“It’s like a magic formula to us,” says Olivia Merilahti, referring to the title of The Dø’s sophomore record, Both Ways Open Jaws (Six Degrees, November 15). “It produced many different images in our minds. It refers to A Mouthful, but in a more dangerous way. It can be a two-headed monster with jaws wide open on both sides, or anything you want to imagine.”
Nothing seems straightforward in this unique band’s history. When meeting French composer/producer Dan Levy in 2005, the French/Finnish vocalist/guitarist had found a partner to score films and dance performances with. Little chance they would have expected their debut album, A Mouthful, to become the first English-speaking record to top the charts in that country. While three years is not exactly overnight, the duo struck a chord with their irresistible pop songs informed from such wide-ranging influences as Björk, Bela Bartok and Finnish choral music.
The Dø transcends language, however. Songs like “Stay (Just a Little Bit More)” and “On My Shoulders” struck a chord with the French public and, as the duo toured internationally, worldwide audiences. “The one difference between albums is that we had three years of touring behind us,” Merilahti reflects. “We also decided to focus only on The Dø, whereas with the first album, we had a lot of other projects going on at the same time.”
The attention to detail has paid off. In today’s single-driven music industry, Both Ways Open Jaws‘ 15 songs span an incredible range of emotion, depth and musicality. The opening track, “Dust it Off,” is undoubtedly the most Björkian, with simple keyboards and bass creating an ambient bed for Merilahti to rest her lyrical metaphysics. The beat that eventually emerges is more punctuation than rhythm, resulting in a collage of colors that keep the ears glued in the earbuds for nearly four minutes.
The duo’s cross-disciplinary past immediately surfaces in “Gonna Be Sick!,” which Merilahti wrote in an attempt to translate the physicality of a visceral experience. The slick drum beat and buoyant bass line offer lightness against the subject’s headiness: losing someone, either in a love story or more dramatically, in death. The neurological consequences of sadness and confusion manifest physically, and like a powerful blues number, tragedy is circumvented through the triumph of music. It’s also a damn catchy pop song.
Yet not every track is so airy. “Slippery Slope,” with its rolling tribal beat, warns of the dangers of falling over an emotional edge. The video, created by American director Noel Paul, is an imaginative rehash of the 1964 Japanese horror movie, “Onibaba.” Translating as “Demon Women,” this film proved to be a major inspiration, telling the story of a woman and her daughter-in-law killing samurai and selling their armor to make a living. Somehow that storyline is melded with Russian composer Igor Stravinsky’s ballet, “The Rite of Spring,” for The Dø’s intriguingly psychedelic video.
“We wanted choreography,” Merilahti says. “And elements of Japanese graphic minimalism. ‘Onibaba’ is a black-and-white Japanese movie that inspired us a lot during the creative process for this album. There are hints in the video to that movie. The choreography sometimes refers to ‘The Rite of Spring’ by Stravinsky. We like to mix our influences in a personal way so that it serves our purpose better.”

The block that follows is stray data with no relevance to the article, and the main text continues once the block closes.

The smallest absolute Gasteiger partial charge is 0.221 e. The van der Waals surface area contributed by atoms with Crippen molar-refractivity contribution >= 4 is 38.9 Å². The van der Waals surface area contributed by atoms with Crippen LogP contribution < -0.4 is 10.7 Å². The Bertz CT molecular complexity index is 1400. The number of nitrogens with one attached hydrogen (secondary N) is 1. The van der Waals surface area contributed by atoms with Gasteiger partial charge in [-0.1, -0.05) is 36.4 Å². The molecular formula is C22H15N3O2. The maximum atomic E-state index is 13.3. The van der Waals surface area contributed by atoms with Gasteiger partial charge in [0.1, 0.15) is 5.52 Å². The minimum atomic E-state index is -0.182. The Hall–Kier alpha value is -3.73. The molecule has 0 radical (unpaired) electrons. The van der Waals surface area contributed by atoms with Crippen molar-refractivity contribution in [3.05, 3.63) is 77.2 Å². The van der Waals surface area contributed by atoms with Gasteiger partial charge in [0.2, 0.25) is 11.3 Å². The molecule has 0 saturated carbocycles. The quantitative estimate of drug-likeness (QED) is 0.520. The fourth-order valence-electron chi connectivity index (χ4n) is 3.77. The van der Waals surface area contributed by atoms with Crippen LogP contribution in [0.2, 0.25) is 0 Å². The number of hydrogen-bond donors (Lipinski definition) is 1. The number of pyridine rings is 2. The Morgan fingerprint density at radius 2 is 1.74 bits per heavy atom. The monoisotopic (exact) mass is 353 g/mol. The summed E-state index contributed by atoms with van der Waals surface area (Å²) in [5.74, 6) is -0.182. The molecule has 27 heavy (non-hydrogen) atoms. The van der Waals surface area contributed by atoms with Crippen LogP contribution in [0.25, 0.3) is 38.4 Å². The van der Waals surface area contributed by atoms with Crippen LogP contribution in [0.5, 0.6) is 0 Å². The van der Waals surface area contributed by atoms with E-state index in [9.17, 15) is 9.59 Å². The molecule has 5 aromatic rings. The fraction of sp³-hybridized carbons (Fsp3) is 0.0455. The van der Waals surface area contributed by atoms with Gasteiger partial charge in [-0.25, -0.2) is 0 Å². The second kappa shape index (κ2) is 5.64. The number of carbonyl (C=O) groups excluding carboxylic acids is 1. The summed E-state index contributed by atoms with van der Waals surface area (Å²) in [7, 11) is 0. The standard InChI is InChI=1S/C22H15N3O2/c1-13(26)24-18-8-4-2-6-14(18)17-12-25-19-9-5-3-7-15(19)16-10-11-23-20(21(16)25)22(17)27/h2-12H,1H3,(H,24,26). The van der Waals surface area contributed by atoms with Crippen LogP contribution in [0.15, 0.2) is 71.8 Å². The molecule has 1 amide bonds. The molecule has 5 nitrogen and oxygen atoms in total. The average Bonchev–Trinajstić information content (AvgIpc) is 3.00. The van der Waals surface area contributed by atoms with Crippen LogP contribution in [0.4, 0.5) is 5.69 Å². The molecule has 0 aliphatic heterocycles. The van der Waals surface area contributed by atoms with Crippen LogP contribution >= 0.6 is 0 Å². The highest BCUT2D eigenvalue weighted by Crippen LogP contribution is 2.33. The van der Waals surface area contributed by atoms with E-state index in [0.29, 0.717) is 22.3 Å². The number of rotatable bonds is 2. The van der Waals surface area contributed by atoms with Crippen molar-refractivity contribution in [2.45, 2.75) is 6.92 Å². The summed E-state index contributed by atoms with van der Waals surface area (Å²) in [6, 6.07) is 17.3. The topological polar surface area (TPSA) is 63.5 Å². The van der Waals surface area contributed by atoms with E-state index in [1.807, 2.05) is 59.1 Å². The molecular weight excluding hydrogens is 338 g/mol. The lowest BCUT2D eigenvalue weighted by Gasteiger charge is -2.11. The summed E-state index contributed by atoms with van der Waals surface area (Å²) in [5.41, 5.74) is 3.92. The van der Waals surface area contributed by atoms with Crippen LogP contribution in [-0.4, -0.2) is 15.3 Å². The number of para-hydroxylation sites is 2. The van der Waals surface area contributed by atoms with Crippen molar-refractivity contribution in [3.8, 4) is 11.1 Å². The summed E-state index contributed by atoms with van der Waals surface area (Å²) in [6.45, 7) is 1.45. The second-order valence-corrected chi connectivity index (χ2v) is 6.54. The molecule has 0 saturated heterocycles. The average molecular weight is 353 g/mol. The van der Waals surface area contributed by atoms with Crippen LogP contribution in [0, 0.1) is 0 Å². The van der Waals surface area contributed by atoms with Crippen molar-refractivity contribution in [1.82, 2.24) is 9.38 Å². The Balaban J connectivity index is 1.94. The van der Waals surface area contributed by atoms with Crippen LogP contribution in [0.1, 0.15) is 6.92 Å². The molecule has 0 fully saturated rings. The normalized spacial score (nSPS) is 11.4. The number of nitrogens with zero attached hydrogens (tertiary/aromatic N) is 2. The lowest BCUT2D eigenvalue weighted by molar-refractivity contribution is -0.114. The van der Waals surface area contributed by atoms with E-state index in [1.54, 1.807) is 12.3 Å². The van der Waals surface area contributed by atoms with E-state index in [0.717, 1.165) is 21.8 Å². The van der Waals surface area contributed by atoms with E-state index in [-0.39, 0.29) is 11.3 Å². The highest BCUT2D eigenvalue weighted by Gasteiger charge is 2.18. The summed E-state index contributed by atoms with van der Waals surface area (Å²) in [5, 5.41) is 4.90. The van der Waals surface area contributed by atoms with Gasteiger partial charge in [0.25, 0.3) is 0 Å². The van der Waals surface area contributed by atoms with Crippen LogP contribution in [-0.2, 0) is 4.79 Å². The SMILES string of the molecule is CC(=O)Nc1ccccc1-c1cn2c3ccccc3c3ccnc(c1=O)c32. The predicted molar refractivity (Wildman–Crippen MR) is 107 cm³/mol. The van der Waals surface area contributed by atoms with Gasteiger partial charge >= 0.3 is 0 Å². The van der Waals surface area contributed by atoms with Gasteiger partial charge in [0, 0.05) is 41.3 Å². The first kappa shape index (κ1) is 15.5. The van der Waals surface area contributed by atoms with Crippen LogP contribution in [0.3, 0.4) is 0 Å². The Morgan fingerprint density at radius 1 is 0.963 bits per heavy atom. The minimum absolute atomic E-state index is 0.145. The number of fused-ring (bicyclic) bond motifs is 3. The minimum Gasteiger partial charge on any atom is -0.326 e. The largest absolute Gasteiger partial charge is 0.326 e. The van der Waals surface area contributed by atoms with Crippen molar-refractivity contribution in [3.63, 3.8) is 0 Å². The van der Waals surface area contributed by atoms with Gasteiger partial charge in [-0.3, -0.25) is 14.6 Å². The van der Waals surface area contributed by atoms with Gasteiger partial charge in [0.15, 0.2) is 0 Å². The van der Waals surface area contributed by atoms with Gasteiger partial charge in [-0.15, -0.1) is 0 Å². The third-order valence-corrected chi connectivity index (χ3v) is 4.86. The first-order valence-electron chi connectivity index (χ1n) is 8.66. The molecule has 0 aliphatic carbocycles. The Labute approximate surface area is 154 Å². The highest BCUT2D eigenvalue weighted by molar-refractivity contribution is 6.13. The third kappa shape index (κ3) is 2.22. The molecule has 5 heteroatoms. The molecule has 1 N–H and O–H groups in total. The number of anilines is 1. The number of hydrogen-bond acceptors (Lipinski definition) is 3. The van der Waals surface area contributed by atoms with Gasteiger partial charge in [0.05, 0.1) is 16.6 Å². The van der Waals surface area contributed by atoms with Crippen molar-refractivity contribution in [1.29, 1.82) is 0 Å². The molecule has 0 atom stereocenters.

Merilahti and Levy were so happy with Paul’s work they invited him to direct the second video for “Too Insistent,” which features the full touring band as well as a now emblematic elder couple. “They were characters even when we weren’t shooting,” Merilahti adds. “We had this idea of making something eerie and mysterious and weird for a very simple pop song. It was Noel’s wish to have two strong faces, not necessarily dancing, just moving in a very peculiar way, which is not choreographed at all. They just did it on the set, and it looked amazing.”
There is, in fact, no end to the merging and melding of influence on Both Ways Open Jaws. Legendary Hungarian composer Bela Bartok is invoked. (“When Dan discovered Bartok when he was 15, he felt that his music was written only for him,” Merilahti reveals.) Cuban classical guitarist Leo Brouwer is the muse behind “Leo Leo”— Merilahti played his pieces when studying classical guitar. A student’s harpsichord bought on a whim became the melodic inspiration for “The Calendar,” a track that references American Appalachian music. And Finnish folk masters Värttinä round out perhaps the most interesting cultural connection in The Dø, considering how little of Finland is known beyond Jean Sibelius.
“The Swedish are so much better in pop music, and good in exporting their artists,” Merilahti says. “In Finland you have a lot of black metal, which I’m not very familiar with. I grew up listening to my mom singing to me in Finnish, and I listened to Värttinä, a Finnish collective that has played together for many years. And a bit of Finnish pop that I won’t quote here that I liked as a teenager (laughs).”
It would be hard to imagine Both Ways Open Jaws not achieving the breakthrough success of The Dø’s debut. With irresistible hooks and boundless imagination, it is an album that merits repeat listens. In an era of hit singles, this band has given us 15, a hearty achievement in an age where musicians struggle to even offer one. The most surprised person might just be Merilahti herself, who didn’t think meeting a person such as Levy was possible in France.
“French music is often more brainy than soulful” she says. “They are focused on the lyrics, not so much on the physicality of the music. When Dan and I met, I was really surprised – he was exactly the type of producer you don’t find in France. He’s really versatile and able to produce any kind of music.”